How to Use Photoshop Actions to Automate Common Tasks

When you automate tasks and tie them to events in Photoshop, it’s easy to simplify some of your most common steps in document design, making your workflow more efficient. While scripting is one way to accomplish this, Photoshop also allows you to create Actions that function similarly. Unlike scripts, Actions are recorded as a user interacts with the software, so they do not require any coding experience. Actions can be installed from .atn files, but in most cases, this is temporary, and they will not persist in the Actions Palette once your system is rebooted. That’s why many designers keep their most common actions organized in easy to reference folders.

Using Photoshop Actions
Understanding how to use Photoshop actions means knowing both how to load the preset actions you can use to perform common operations and how to record your own as you find the need to automate your common tasks. To start with, the preset actions are located in one of your Adobe files, and they can be loaded to the actions palette to allow you to experiment with them.
  1. In the Actions panel, click on the panel pop-up menu arrow and choose Load Actions.
  2. Photoshop should open the presets folder, showing you the choices that come with the software.
  3. If this is not the case, navigate to the Actions folder to find presets to choose from.
  4. Click on the one you want to add it to the Actions Palette.
  5. Repeat until you have loaded all the Actions you need.
Using the actions will sometimes require extra fine-tuning on your part, since they apply a standard set of operations to images. Tweaking layer opacity and making other minor adjustments will help you get the best performance out of each Action.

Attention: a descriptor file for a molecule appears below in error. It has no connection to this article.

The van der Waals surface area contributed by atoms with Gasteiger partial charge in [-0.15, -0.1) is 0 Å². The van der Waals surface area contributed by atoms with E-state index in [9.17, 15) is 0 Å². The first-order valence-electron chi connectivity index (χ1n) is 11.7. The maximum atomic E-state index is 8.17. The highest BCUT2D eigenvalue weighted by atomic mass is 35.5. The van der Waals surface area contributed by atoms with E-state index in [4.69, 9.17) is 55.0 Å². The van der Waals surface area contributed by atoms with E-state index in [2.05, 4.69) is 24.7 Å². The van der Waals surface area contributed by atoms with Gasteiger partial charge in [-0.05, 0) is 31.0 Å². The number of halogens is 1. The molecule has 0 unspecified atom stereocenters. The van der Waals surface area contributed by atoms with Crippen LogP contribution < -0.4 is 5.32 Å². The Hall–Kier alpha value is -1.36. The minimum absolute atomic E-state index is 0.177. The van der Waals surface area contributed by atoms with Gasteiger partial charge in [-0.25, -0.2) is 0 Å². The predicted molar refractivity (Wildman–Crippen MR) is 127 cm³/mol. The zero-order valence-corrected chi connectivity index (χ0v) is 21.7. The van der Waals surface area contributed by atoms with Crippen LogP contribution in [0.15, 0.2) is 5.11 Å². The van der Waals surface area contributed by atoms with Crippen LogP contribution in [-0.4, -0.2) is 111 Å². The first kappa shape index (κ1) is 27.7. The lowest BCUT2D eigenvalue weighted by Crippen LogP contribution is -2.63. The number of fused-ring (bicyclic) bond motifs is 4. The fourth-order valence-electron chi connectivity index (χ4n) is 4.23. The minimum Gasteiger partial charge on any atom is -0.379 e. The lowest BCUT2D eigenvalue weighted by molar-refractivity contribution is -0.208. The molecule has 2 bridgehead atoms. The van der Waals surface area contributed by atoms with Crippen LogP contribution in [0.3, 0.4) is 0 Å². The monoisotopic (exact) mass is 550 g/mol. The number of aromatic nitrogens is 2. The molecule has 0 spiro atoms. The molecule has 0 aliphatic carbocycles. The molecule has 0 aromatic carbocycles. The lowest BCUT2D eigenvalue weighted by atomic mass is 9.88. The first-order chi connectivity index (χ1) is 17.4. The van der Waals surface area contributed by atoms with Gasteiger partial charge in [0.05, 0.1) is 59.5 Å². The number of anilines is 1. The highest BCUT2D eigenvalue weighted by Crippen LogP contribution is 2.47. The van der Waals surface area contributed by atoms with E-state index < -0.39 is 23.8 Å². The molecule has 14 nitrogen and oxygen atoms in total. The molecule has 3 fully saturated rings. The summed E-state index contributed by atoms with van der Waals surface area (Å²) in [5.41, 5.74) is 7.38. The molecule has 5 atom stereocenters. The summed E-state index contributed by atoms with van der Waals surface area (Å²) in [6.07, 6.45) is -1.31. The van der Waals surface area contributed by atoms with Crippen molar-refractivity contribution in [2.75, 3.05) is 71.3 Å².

Recording New Actions
Creating new actions of your own is easy, and you should be able to do it by simply clicking Record Action on the Actions panel. After the recording starts, any operations you execute will be saved as commands. When you are done, click on the Stop Playing/Recording button, and then save your new Action. If you save it to the default folder with the preset Actions, it will be easy to find the next time you need to load it.
 
Using Actions to automate some of your most common editing commands and tie them to events can make it easy to start on any new image, but that’s just the tip of the iceberg. Now that you know how to use Photoshop actions, you should be able to set up your own profiles of commonly used Actions for your projects.

 
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